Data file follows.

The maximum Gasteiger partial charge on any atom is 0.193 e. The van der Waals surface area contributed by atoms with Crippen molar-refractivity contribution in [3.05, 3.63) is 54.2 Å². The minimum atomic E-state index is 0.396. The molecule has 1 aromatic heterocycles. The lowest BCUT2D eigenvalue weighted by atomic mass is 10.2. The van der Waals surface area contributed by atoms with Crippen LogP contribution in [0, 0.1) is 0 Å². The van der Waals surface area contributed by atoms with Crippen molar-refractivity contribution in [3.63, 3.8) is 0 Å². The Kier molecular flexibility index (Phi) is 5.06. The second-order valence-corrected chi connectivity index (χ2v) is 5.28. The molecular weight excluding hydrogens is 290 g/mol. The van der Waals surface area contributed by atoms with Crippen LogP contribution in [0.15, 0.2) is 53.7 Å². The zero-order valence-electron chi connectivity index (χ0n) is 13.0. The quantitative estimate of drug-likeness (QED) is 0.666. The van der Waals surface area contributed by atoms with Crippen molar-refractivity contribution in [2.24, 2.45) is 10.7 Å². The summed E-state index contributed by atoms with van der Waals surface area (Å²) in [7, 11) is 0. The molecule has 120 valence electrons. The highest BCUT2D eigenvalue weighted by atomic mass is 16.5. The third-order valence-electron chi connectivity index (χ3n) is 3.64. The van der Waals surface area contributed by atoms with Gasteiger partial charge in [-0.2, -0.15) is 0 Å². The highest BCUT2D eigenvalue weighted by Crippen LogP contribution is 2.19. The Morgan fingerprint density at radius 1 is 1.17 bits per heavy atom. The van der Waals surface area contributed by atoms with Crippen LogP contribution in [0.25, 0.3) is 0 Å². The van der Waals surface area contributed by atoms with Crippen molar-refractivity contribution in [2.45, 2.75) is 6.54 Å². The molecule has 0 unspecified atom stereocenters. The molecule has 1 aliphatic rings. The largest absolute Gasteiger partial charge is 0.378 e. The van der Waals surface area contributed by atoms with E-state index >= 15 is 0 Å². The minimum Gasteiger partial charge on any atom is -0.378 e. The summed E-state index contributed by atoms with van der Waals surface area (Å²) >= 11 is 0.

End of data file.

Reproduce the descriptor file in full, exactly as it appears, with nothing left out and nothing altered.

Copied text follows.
The maximum Gasteiger partial charge on any atom is 0.193 e. The van der Waals surface area contributed by atoms with Crippen molar-refractivity contribution in [3.05, 3.63) is 54.2 Å². The minimum atomic E-state index is 0.396. The molecule has 1 aromatic heterocycles. The lowest BCUT2D eigenvalue weighted by atomic mass is 10.2. The van der Waals surface area contributed by atoms with Crippen LogP contribution in [0, 0.1) is 0 Å². The van der Waals surface area contributed by atoms with Crippen molar-refractivity contribution in [3.63, 3.8) is 0 Å². The Kier molecular flexibility index (Phi) is 5.06. The second-order valence-corrected chi connectivity index (χ2v) is 5.28. The molecular weight excluding hydrogens is 290 g/mol. The van der Waals surface area contributed by atoms with Crippen LogP contribution in [0.15, 0.2) is 53.7 Å². The zero-order valence-electron chi connectivity index (χ0n) is 13.0. The quantitative estimate of drug-likeness (QED) is 0.666. The van der Waals surface area contributed by atoms with Crippen molar-refractivity contribution in [2.24, 2.45) is 10.7 Å². The summed E-state index contributed by atoms with van der Waals surface area (Å²) in [7, 11) is 0. The molecule has 120 valence electrons. The highest BCUT2D eigenvalue weighted by atomic mass is 16.5. The third-order valence-electron chi connectivity index (χ3n) is 3.64. The van der Waals surface area contributed by atoms with Gasteiger partial charge in [-0.2, -0.15) is 0 Å². The highest BCUT2D eigenvalue weighted by Crippen LogP contribution is 2.19. The Morgan fingerprint density at radius 1 is 1.17 bits per heavy atom. The van der Waals surface area contributed by atoms with Crippen LogP contribution in [0.25, 0.3) is 0 Å². The van der Waals surface area contributed by atoms with Crippen molar-refractivity contribution in [2.45, 2.75) is 6.54 Å². The molecule has 0 unspecified atom stereocenters. The molecule has 1 aliphatic rings. The largest absolute Gasteiger partial charge is 0.378 e. The van der Waals surface area contributed by atoms with E-state index >= 15 is 0 Å². The minimum Gasteiger partial charge on any atom is -0.378 e. The summed E-state index contributed by atoms with van der Waals surface area (Å²) >= 11 is 0.